Putting the pieces in place
By Matt Vautour, The Daily Hampshire Gazette Staff Writer, 4/6/2001

New University of Massachusetts coach Steve Lappas has two assistants in place and a first choice for a third.

Lappas has hired Chris Walker, who was an assistant coach under Lappas at Villanova, and Andrew Theokas, who was an administrative assistant on the same staff. He hopes to add former Manhattan coach John Leonard as the third assistant.

As an assistant coach, Lappas recruited Walker to Villanova for the 1988-89 season, but never coached him there, because Lappas left to become the head coach at Manhattan. When he returned to become the Wildcats' head coach in 1992-93, Walker had graduated.

On Thursday, Lappas praised Walker's ability to recruit.

"He did a great job for us," he said.

Prior to working for Lappas last year at Villanova, Theokas was an assistant at Rider for two years. He had previously been the head coach at Ocean County Community College.

Walker and Theokas will join Lappas on the recruiting trail immediately.

As expected, none of the three recruits who signed with UMass in the fall will come to Amherst, according to Lappas.

Eddie Basden, Jeremiah King and Maurecio Branwell all will play their college careers elsewhere. All three have asked for and will be granted releases from their respective letters of intent.

Lappas wasn't discouraged, since he'll get a chance to recruit players who fit better into his style of play.

"We're looking for guys that can shoot," he said. "We'd like to get a big kid and two perimeter guys. We have a list of guys we're going to go after."

Lappas, who is not allowed to comment on unsigned players, said there could be a transfer student in the mix. At the moment, he isn't recruiting any junior college players.

"I've never recruited junior college players or Prop. 48s in the past," said Lappas, who coached at Villanova and Manhattan, two schools that didn't accept either type of player. "I'm not saying I never will, but we're not looking at any right now. If I have to I will."

Lappas said his new players have been regular visitors to the office as he gets to know them. Despite some uncertainty before his hiring, all of the players plan to return, he said.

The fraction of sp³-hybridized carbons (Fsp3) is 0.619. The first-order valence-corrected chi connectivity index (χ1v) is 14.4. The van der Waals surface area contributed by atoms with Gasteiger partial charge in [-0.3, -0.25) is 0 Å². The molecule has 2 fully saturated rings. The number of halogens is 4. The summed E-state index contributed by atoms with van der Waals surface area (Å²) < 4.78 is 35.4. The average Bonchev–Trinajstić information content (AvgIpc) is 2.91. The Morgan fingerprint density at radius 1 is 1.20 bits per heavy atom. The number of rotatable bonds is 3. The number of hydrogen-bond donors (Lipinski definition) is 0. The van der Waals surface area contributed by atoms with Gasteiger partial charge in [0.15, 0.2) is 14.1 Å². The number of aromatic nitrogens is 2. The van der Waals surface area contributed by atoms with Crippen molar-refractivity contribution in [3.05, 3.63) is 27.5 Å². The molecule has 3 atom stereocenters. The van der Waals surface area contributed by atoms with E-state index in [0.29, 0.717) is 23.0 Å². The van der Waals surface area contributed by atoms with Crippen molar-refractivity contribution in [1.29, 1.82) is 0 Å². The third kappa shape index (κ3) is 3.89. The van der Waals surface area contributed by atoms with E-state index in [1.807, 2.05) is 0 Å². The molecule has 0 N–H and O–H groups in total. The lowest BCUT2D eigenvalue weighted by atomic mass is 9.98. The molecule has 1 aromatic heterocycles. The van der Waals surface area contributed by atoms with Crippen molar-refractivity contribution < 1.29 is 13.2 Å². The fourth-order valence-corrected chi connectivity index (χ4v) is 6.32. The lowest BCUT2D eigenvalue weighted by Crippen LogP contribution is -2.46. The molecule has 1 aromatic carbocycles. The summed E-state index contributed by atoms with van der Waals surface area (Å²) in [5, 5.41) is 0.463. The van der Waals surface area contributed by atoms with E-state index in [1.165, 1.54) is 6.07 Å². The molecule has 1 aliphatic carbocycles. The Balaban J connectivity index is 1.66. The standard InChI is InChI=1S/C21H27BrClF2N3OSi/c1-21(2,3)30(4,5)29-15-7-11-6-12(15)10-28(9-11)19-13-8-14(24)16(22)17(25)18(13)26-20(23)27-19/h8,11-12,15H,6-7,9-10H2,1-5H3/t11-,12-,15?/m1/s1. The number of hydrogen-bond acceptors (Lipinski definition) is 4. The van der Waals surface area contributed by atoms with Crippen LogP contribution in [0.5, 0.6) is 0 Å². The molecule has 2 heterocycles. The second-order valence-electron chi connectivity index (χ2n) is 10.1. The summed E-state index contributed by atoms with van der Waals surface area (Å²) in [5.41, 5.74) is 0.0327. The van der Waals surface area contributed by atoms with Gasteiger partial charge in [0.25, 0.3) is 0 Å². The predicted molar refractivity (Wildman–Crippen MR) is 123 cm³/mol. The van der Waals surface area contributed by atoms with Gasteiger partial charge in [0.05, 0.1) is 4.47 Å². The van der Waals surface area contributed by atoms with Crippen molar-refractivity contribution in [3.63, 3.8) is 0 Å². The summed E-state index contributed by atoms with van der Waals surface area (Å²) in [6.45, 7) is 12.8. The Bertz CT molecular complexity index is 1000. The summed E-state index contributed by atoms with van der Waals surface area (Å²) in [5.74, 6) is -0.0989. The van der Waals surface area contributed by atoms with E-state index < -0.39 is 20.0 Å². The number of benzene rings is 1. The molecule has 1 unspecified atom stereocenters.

"They feel like they have a program again," he said.

Potential recruiting targets?: With the coaching change, national recruiting services appear unclear on which high school seniors are currently interested in the Minutemen. Following is a list of players who had been considering Villanova and who Lappas might make a run at.

The Wildcats received verbal commitments from three players: Marcus Austin, a 6-foot-9 power forward from Elizabeth, N.J., Brennan Martin, a 6-6 shooting guard from Chatham, Va., and Kyle Wilson, a 6-1 point guard from British Columbia. According to Insider's Report, a recruiting Web site, none of the three has signed a letter of intent, and could head elsewhere if dissatisfied with the coaching change.

Lappas has stated his desire to add shooters, and Clark Williams certainly would qualify. The 6-5 shooting guard from Lilburn, Ga., is a pure shooter who had Villanova on a list of several schools he was considering.

Dyke, Va., native Kaleaf Watson (6-2 shooting guard) and Brooklyn product Ted Munford (6-1 point guard) also are possibilities for the UMass backcourt.

The Wildcats also were recruiting small forwards Cortez Davis (6-6, from Fort Washington, Md.) and Dario Scott (6-5, from Lynchburg, Va.).

Milford, Conn., resident Deng Gai (6-10 power forward/center), who is originally from the Sudan, was considering both UMass and Villanova. He's considered one of the top unsigned big men, but he may return to prep school to improve his academic standing.

Lyde declares: Temple's 2001-02 squad took a significant hit when all-league junior center Kevin Lyde entered the NBA draft Thursday.

"Playing in the NBA has always been my dream and I'll work hard for it," Lyde told the Associated Press. He averaged 12.8 points and 8.9 rebounds this year. "I believe honestly I can play at the next level. It's not anything in particular, I just feel like I'm ready."

Temple coach John Chaney wished him well.

"I've never had a player of Kevin's magnitude and I am very proud of him," Chaney said. "He has the best hands I've ever seen. (The team that selects him) won't have to worry about his rebounding ability. He's the best we've ever had. And if he's in good health, he can block shots, too."

Information from the Associated Press was used in this article.

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